Baby, It's Cold Outside
OGA Senior Rules Officials: Pete Scholz and Terry McEvilly
November’s Rule of the Month focused on leaves, aka loose impediments, and the treatment of such. So as the mercury continues to drop, as well as the number of golfers willing to persevere in the chilly weather, our focus turns to snow, ice, frost and dew.
- After teeing a ball within the teeing ground, the player may remove dew from around his ball.
- A player’s ball lies through the green and a small pile of snow interferes with the player’s back swing. He may not remove the snow.
- A player’s ball lies in a bunker and a small pile of snow interferes with the player’s back swing. He may not remove the snow but may take relief without penalty for casual water.
- After drinking a soda, a player dumps the ice out of the cup into a bunker. Another player’s ball comes to rest near one of the ice cubes. The player may not remove the ice but may take relief for casual water.
- Dew and frost may not be removed from the line of putt.
- A player may remove snow and natural ice, other than frost, from the area he intends to drop a ball.
- The player’s ball comes to rest under a bush covered in dew. Several branches interfere with his intended swing. He may shake the dew off the branches prior to his stroke to prevent getting wet.
- A player removed dew when he removed several leaves from his line of putt with his putter. The player incurs a loss of hole penalty in match play or a two stroke penalty in stroke play.
- A player sees his ball come to rest in a large area of snow. He is unable to find the ball. He has a lost ball and must put another ball into play under the stroke and distance penalty.
- During a match, Pete purposely distracts Terry by throwing a snowball at him during a stroke. The Committee may disqualify Pete for a serious breach of etiquette.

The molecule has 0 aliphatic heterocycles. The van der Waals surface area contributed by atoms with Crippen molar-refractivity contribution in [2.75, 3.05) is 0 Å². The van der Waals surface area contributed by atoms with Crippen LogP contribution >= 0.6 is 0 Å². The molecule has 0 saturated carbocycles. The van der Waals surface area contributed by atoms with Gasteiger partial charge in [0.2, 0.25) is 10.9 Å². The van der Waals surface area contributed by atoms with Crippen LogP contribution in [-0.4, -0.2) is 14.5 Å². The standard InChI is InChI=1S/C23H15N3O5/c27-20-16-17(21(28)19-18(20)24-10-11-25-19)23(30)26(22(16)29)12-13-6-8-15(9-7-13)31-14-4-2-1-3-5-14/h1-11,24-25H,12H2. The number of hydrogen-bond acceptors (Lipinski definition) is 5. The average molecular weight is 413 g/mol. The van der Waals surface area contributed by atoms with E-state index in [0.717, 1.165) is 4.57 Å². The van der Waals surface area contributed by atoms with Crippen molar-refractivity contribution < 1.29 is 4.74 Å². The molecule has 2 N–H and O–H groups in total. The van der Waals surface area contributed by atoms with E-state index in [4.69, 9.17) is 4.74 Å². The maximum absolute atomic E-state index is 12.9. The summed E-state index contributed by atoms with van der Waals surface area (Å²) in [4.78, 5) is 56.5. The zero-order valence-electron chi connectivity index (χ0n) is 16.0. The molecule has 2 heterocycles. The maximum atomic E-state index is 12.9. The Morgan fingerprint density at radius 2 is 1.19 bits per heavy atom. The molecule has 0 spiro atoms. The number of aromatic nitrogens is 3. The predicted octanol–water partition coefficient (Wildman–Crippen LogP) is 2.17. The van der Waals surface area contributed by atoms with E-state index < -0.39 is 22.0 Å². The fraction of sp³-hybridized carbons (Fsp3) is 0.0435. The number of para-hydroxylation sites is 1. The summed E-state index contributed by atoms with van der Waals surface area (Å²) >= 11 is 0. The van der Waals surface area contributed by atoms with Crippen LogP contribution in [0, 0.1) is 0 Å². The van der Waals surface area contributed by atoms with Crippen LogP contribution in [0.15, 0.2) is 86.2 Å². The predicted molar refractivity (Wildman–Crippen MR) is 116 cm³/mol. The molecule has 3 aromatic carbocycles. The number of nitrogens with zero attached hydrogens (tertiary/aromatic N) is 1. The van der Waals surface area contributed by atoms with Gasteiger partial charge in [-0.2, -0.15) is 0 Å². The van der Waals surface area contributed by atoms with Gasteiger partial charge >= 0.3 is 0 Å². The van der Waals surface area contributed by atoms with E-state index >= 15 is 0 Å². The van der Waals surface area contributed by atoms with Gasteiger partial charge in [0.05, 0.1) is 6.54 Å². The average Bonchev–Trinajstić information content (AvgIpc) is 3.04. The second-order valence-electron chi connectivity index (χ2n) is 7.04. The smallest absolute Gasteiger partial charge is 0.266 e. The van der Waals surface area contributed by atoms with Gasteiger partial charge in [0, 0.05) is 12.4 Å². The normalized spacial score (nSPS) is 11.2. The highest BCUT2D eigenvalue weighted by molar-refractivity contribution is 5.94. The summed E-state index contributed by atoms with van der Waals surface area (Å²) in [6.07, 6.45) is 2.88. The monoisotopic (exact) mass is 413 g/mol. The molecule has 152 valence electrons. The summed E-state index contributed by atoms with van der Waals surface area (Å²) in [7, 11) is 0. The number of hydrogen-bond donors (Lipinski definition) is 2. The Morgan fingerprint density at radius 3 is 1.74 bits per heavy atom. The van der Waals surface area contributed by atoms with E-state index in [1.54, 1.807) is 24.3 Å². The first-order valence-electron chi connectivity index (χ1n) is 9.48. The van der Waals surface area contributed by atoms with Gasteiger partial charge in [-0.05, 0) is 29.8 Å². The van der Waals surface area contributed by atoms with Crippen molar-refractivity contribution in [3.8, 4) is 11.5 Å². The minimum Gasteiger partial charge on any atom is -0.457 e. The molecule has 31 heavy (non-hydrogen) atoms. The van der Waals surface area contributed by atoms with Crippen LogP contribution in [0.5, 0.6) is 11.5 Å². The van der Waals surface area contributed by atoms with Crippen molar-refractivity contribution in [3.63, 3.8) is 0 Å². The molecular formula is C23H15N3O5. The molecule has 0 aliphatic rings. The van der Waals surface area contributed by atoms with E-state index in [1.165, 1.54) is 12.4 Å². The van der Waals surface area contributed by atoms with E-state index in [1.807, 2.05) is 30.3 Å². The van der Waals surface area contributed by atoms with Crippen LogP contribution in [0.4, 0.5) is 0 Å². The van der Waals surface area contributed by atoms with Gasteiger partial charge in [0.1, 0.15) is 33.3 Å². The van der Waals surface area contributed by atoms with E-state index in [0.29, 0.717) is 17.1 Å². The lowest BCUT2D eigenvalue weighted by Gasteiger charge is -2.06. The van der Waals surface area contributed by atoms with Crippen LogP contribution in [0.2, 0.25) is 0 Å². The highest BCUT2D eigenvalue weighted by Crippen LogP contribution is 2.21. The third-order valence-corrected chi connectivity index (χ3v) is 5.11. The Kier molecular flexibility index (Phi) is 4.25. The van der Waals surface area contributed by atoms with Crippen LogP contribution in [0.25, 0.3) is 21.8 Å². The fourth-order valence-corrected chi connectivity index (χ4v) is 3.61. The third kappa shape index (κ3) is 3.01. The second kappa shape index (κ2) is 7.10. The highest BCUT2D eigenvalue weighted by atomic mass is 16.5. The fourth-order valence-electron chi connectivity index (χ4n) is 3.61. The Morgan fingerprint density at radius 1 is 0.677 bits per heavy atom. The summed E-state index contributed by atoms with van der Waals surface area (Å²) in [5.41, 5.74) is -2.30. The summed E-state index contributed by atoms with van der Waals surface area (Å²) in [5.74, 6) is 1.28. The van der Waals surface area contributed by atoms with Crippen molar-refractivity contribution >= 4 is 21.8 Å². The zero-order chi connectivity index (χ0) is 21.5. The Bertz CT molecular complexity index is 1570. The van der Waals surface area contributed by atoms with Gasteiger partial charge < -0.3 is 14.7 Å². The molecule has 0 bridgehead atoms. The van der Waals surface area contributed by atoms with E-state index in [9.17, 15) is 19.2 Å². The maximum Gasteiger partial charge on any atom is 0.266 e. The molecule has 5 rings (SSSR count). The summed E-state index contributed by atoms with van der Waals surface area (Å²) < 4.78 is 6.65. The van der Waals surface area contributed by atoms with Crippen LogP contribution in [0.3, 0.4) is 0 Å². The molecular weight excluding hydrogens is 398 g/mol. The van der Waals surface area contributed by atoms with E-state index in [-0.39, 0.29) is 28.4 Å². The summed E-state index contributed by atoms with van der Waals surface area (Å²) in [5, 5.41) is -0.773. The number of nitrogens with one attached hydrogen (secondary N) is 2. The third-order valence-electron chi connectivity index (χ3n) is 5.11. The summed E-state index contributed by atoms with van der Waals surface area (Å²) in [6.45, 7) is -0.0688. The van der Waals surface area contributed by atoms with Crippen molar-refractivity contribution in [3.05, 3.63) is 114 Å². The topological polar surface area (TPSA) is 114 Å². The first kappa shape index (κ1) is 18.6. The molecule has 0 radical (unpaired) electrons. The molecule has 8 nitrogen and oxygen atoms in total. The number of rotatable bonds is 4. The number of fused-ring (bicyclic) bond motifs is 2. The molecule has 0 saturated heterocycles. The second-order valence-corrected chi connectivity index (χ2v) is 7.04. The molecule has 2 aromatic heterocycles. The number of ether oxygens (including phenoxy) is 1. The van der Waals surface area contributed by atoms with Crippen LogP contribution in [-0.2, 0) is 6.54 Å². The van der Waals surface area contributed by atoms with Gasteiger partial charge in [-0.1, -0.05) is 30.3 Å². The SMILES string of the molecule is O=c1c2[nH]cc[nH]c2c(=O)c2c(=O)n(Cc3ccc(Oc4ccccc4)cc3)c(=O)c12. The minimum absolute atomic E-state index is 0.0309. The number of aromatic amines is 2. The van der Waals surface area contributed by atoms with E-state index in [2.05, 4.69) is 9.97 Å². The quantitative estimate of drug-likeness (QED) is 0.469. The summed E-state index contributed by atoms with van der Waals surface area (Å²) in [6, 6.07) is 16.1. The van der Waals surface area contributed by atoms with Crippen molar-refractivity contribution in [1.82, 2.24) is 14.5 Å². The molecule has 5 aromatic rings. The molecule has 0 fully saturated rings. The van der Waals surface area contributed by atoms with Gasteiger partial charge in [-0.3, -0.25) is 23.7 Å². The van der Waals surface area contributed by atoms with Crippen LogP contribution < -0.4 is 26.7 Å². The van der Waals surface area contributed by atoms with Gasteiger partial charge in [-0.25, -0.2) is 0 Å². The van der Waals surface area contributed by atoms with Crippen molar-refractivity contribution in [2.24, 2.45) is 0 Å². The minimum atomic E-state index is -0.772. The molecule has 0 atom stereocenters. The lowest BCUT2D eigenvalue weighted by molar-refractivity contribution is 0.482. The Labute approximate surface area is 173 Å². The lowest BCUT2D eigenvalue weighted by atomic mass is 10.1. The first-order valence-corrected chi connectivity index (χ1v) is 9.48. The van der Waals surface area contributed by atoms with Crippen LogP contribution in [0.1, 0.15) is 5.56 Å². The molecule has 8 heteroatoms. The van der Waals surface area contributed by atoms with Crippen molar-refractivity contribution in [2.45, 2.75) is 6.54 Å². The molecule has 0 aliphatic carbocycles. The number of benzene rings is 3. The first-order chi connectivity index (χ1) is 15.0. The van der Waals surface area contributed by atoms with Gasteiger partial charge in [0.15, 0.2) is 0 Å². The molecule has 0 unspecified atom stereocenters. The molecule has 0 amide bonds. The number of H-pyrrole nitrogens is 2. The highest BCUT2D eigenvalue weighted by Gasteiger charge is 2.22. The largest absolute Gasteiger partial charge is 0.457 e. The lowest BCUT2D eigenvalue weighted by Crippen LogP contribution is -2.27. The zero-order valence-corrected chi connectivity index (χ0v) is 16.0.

- True. Dew and frost may always be removed from the teeing ground whether or not the ball is in play. See Rule 13-2.
- False. Snow and natural ice may be treated as a loose impediment or casual water at the option of the player. Therefore, the player may remove the snow or take relief without penalty under Rule 25 for an abnormal ground condition.
- True. As stated in Answer #2, snow and natural ice may be treated as a loose impediment or casual water. However, Rule 13-4 prohibits the removal of loose impediments in a hazard when the ball lies in the same hazard. Therefore, the player must play the ball as it lies or take relief without penalty under Rule 25 for casual water.
- False. Manufactured ice is treated much different than natural ice. It is not a loose impediment but rather manufactured ice is considered an obstruction and Rule 24-1 allows the removal of movable obstructions from a hazard (See Definition of casual water and Rule 24). Additionally, since it is a movable obstruction, it is never treated as casual water and the only relief without penalty would be for the player to remove the ice cube.
- True. Rule 13-2 prohibits the removal of dew or frost if it might improve the area of intended stance, swing or line of play and thus creating a potential advantage for the player. One exception is that a player may remove dew and frost from within the teeing ground without penalty.
- True. Snow and natural ice are loose impediments and may be removed from the area the player intends to drop a ball.
- False. Rule 13-2 prohibits the removal of water if it would improve the lie, area of intended stance or swing, or the line of play. In this case, by removing the dew, the player would be eliminating a potential distraction, thus improving his area of stance and swing. Also see Decision 13-2/23.
- False. While it is true that dew and frost may not be removed from the line of putt, there is no penalty if it occurs incidentally when the player is taking another action that is permitted by the Rules. A few examples include removing loose impediments (leaves) or obstructions, repairing ball marks on the putting green and addressing the ball.
- False. In this situation, the player’s ball is lost and he may proceed under the stroke and distance penalty or without penalty proceed under Rule 25-1c for a ball not found in an abnormal ground condition. Remember, there must be knowledge or virtual certainty that the ball is lost within the condition before proceeding without penalty. The proper procedure is to determine where the ball last crossed the outer most limits of the condition and the ball is deemed to lie at this spot. The player may then determine the nearest point of relief from this new reference point and drop a ball within one club-length, no closer to the hole.
- True. Rule 33-7 gives the Committee in charge of the competition the authority to disqualify a player for a serious breach of etiquette. In the situation presented, no Committee will have to worry about disqualifying Pete as Terry would not be caught on a golf course (unless officiating) when there is even a remote chance of cold weather, let alone snow.